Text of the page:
A closer look at the map shows weaknesses in the Saudi position. The goal of both sides’ attacks is the destruction of the other’s oil industry, all of which are clustered around the northern end of the Gulf but some of the Saudi’s best squadrons are stationed in the far west, away from the scene of battle. The Iranians, however, have positioned their bases close to the Gulf so they can get their aircraft in action before their enemy can bring all its forces to bear. In the scenario, Iran also benefits from four “Special Actions” including requesting more the ballistic missiles and executing sabotage attacks on Saudi installations. The only Saudi “Special Action” is to request more ballistic missiles.

Since each sides’ resources are in easy range of enemy weapon, fighting starts early and viciously. Iran launches a barrage of ballistic missiles against Saudi oil assets within minutes of the beginning of hostilities. The Patriots will take many down but even the best defenses will let a few missiles reach their targets and only one hit is required to start an all-consuming fire at a refinery or storage tank. The Saudis can strike back with their few ballistic missiles but their real striking power is with air strikes.  For this to happen, the Saudis must play a long game of first gaining air superiority with F-15s and then large Suppression of Enemy Air Defenses (SEAD) raids. Only then can bombers wreak havoc on Iranian facilities.

Patriots rise to meet a massive missile attack.

This sequence of events inserts a certain asymmetry into the situation. One side and then the other will become desperate. These points are when players ask their governments for permission to execute “Special Actions”. If the request is too early, it will be denied and the action is lost for the game; too late and the point is moot. Timing of these actions as well as air deployment is a major factor in play.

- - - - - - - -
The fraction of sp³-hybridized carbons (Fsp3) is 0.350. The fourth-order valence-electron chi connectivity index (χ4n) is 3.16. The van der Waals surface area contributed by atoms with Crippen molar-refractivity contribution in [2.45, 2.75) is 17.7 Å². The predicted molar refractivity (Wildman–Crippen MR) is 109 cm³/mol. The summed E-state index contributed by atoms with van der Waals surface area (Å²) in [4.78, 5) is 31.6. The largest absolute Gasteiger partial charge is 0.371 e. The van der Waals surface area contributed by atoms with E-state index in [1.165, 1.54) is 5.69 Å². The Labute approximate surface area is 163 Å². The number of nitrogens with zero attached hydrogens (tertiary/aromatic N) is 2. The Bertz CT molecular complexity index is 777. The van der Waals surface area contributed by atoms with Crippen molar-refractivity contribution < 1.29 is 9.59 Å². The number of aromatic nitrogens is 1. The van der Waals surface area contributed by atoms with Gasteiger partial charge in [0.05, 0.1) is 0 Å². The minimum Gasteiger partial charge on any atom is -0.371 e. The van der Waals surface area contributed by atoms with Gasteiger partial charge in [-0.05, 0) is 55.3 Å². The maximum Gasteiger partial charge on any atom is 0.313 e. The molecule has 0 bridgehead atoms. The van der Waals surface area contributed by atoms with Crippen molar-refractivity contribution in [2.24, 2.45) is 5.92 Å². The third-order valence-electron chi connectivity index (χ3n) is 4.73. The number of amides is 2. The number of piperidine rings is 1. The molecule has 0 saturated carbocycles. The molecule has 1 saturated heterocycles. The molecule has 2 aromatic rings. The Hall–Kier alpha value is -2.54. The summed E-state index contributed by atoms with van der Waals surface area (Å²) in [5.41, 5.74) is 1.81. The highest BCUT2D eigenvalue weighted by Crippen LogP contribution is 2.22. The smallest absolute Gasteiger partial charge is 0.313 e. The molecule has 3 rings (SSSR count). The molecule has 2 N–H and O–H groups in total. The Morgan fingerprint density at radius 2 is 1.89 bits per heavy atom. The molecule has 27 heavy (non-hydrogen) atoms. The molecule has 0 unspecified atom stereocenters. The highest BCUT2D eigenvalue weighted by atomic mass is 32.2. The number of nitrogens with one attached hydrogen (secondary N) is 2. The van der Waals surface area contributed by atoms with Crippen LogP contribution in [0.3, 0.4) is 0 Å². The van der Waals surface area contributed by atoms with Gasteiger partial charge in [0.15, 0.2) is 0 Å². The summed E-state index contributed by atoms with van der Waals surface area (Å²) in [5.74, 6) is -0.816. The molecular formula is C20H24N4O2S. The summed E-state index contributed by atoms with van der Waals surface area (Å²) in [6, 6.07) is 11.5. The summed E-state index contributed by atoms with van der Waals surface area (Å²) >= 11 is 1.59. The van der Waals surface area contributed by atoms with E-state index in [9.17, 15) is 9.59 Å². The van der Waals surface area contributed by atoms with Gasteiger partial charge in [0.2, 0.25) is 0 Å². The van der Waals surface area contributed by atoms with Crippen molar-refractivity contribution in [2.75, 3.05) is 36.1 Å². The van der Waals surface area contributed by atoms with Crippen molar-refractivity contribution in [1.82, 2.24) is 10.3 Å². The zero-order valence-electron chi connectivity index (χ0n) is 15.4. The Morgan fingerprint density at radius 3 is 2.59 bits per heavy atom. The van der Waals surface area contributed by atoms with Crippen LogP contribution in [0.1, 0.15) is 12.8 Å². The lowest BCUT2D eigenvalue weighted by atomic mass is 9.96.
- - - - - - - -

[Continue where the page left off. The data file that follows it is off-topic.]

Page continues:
Regardless of who “wins”, each combatant’s economy would be ruined unless the Great Powers put a stop to hostilities within hours. Black Gold Blitz is a nice hypothetical tactical exercise but brings up a point about the true utility of the LIVE series. Which ones of them offer insight into contemporary situations and which ones just show off the versatility of the CMANO system? A litmus test can be derived from a board game of the late 1980s positing an eruption of simmering conflicts after the fall of the Soviet Union. One scenario was a Serb-Croat war. This example was prescient as neither side ever benefited from the other and slaughter broke out. Another scenario was a Belgian civil war along Flemish-Walloon lines.

This concept was cute but absurd because the two sides had been economically integrated for over a century. Nobody would want to go bankrupt over economically unimportant issues like religion or language. Thus, despite the Shia-Sunni split and urges to become the dominate power in the region, a war as this game presents is highly unlikely. Both countries would lose too much. Their struggles will be through proxies and attempted coups, not an exchange of weaponry leading to the destruction of both societies.

This review discusses a game developed and published by members of the Slitherine Group with which we share an affiliation. Please consult the About Us and Review Policy pages for more information.